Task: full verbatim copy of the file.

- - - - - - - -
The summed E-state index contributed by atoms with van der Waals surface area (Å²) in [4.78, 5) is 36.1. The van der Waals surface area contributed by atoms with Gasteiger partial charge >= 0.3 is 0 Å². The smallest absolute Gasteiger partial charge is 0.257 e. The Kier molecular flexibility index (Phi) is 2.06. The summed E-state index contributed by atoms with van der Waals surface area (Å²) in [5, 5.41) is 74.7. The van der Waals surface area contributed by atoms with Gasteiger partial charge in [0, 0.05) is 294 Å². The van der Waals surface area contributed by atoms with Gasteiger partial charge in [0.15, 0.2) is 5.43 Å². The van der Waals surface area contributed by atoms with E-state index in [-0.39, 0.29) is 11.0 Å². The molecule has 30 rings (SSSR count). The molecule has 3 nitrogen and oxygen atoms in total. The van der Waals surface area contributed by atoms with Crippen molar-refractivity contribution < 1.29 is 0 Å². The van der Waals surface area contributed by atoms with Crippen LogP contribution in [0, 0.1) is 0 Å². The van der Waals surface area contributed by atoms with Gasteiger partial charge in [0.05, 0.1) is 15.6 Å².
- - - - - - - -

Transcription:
The summed E-state index contributed by atoms with van der Waals surface area (Å²) in [4.78, 5) is 36.1. The van der Waals surface area contributed by atoms with Gasteiger partial charge >= 0.3 is 0 Å². The smallest absolute Gasteiger partial charge is 0.257 e. The Kier molecular flexibility index (Phi) is 2.06. The summed E-state index contributed by atoms with van der Waals surface area (Å²) in [5, 5.41) is 74.7. The van der Waals surface area contributed by atoms with Gasteiger partial charge in [0, 0.05) is 294 Å². The van der Waals surface area contributed by atoms with Gasteiger partial charge in [0.15, 0.2) is 5.43 Å². The van der Waals surface area contributed by atoms with E-state index in [-0.39, 0.29) is 11.0 Å². The molecule has 30 rings (SSSR count). The molecule has 3 nitrogen and oxygen atoms in total. The van der Waals surface area contributed by atoms with Crippen molar-refractivity contribution < 1.29 is 0 Å². The van der Waals surface area contributed by atoms with Crippen LogP contribution in [0, 0.1) is 0 Å². The van der Waals surface area contributed by atoms with Gasteiger partial charge in [0.05, 0.1) is 15.6 Å².